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NCJ Number: 97442 Add to Shopping cart Find in a Library
Title: Effects of Determinate Sentencing on Inmate Misconduct in Prison (From Prison Violence in America, P 97-112, 1985, Michael Braswell et al, ed. See NCJ-97435)
Author(s): M L Forst; J M Brady
Date Published: 1985
Page Count: 16
Sponsoring Agency: Anderson Publishing Co
Cincinnati, OH 45202
National Institute of Justice (NIJ)
Washington, DC 20531
US Dept of Justice NIJ Pub
Washington, DC 20531
Grant Number: 78-NI-AX-0081/2
Sale Source: Anderson Publishing Co
Publicity Director
2035 Reading Road
Cincinnati, OH 45202
United States of America
Language: English
Country: United States of America
Annotation: This article analyzes prison rule violations in California and Oregon both before and after 1977, the year that these States' determinate sentencing statutes went into effect.
Abstract: The move toward sentencing determinacy in the two States is reviewed. California's Uniform Determinate Sentencing Act of 1976 was partially motivated by the desire to quell the turmoil in the prisons; Oregon's bill, passed in October 1977, had the goals of achieving greater justice in sentencing and of structuring the discretion of the parole board. Changes in inmate disciplinary procedures are reviewed; both States used the same types of sanctions to control prisoners: sanctions that affected the quality and quantity of time prisoners were to serve. Measures affecting the quality of the inmate's term included removing his privileges and confining him to his quarters; measures affecting the quantity of his term included denying parole and setting an unusually distant parole release date. The effects of determinacy on prisoner misconduct are analyzed, and results of interviews conducted with prison administrators in California and Oregon in 1978 and 1979 are provided. The data suggest that prisoner misconduct was not directly associated with the transition from an indeterminate to a determinate sentencing system. However, correctional administrators in both States suggested that determinate sentencing may contribute to overcrowding, which in turn contributes to inmate misconduct. The need for research on other factors, including racial tensions and gang activities, is cited. Five tables and 13 references are included.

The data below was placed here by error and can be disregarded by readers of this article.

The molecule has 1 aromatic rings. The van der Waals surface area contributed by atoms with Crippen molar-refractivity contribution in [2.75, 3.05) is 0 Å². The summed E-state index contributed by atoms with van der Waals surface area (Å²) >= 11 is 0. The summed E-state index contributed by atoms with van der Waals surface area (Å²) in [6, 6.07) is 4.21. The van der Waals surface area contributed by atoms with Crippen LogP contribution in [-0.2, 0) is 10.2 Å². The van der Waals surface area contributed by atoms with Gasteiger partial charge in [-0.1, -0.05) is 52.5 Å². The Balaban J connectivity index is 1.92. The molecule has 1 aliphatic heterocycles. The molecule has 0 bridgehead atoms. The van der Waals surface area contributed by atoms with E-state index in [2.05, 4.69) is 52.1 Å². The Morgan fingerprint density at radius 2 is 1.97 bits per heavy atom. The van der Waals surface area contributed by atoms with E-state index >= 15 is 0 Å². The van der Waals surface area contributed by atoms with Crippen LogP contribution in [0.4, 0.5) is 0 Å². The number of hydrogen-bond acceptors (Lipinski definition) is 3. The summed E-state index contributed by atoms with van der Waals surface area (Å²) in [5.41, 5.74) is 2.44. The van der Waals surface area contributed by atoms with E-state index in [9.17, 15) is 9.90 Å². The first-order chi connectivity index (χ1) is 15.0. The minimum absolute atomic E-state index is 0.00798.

Index Term(s): California; Determinate Sentencing; Inmate attitudes; Misconduct; Oregon
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